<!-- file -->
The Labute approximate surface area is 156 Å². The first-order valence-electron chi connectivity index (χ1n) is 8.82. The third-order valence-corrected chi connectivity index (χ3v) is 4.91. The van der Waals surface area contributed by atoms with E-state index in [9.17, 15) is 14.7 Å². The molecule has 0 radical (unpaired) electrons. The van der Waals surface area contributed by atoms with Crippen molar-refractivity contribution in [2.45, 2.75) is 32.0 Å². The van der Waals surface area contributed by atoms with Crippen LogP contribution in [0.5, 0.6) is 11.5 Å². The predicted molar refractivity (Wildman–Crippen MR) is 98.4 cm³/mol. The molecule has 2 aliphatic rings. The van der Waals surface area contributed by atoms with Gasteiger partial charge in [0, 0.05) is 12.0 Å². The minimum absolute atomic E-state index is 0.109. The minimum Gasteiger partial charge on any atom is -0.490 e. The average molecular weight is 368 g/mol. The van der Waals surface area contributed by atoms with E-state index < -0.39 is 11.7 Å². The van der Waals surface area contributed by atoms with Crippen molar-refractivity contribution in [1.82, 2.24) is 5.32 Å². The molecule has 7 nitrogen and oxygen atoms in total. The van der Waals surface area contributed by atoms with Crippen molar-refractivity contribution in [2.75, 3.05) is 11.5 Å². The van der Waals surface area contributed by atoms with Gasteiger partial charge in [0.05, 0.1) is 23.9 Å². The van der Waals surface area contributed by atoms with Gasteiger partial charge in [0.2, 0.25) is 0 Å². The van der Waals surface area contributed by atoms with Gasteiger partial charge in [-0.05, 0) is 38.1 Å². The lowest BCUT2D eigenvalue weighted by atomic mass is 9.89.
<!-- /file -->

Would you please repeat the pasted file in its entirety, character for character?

The Labute approximate surface area is 156 Å². The first-order valence-electron chi connectivity index (χ1n) is 8.82. The third-order valence-corrected chi connectivity index (χ3v) is 4.91. The van der Waals surface area contributed by atoms with E-state index in [9.17, 15) is 14.7 Å². The molecule has 0 radical (unpaired) electrons. The van der Waals surface area contributed by atoms with Crippen molar-refractivity contribution in [2.45, 2.75) is 32.0 Å². The van der Waals surface area contributed by atoms with Crippen LogP contribution in [0.5, 0.6) is 11.5 Å². The predicted molar refractivity (Wildman–Crippen MR) is 98.4 cm³/mol. The molecule has 2 aliphatic rings. The van der Waals surface area contributed by atoms with Gasteiger partial charge in [0, 0.05) is 12.0 Å². The minimum absolute atomic E-state index is 0.109. The minimum Gasteiger partial charge on any atom is -0.490 e. The average molecular weight is 368 g/mol. The van der Waals surface area contributed by atoms with E-state index < -0.39 is 11.7 Å². The van der Waals surface area contributed by atoms with Crippen molar-refractivity contribution in [1.82, 2.24) is 5.32 Å². The molecule has 7 nitrogen and oxygen atoms in total. The van der Waals surface area contributed by atoms with Crippen molar-refractivity contribution in [2.75, 3.05) is 11.5 Å². The van der Waals surface area contributed by atoms with Gasteiger partial charge in [0.05, 0.1) is 23.9 Å². The van der Waals surface area contributed by atoms with Gasteiger partial charge in [0.2, 0.25) is 0 Å². The van der Waals surface area contributed by atoms with Gasteiger partial charge in [-0.05, 0) is 38.1 Å². The lowest BCUT2D eigenvalue weighted by atomic mass is 9.89.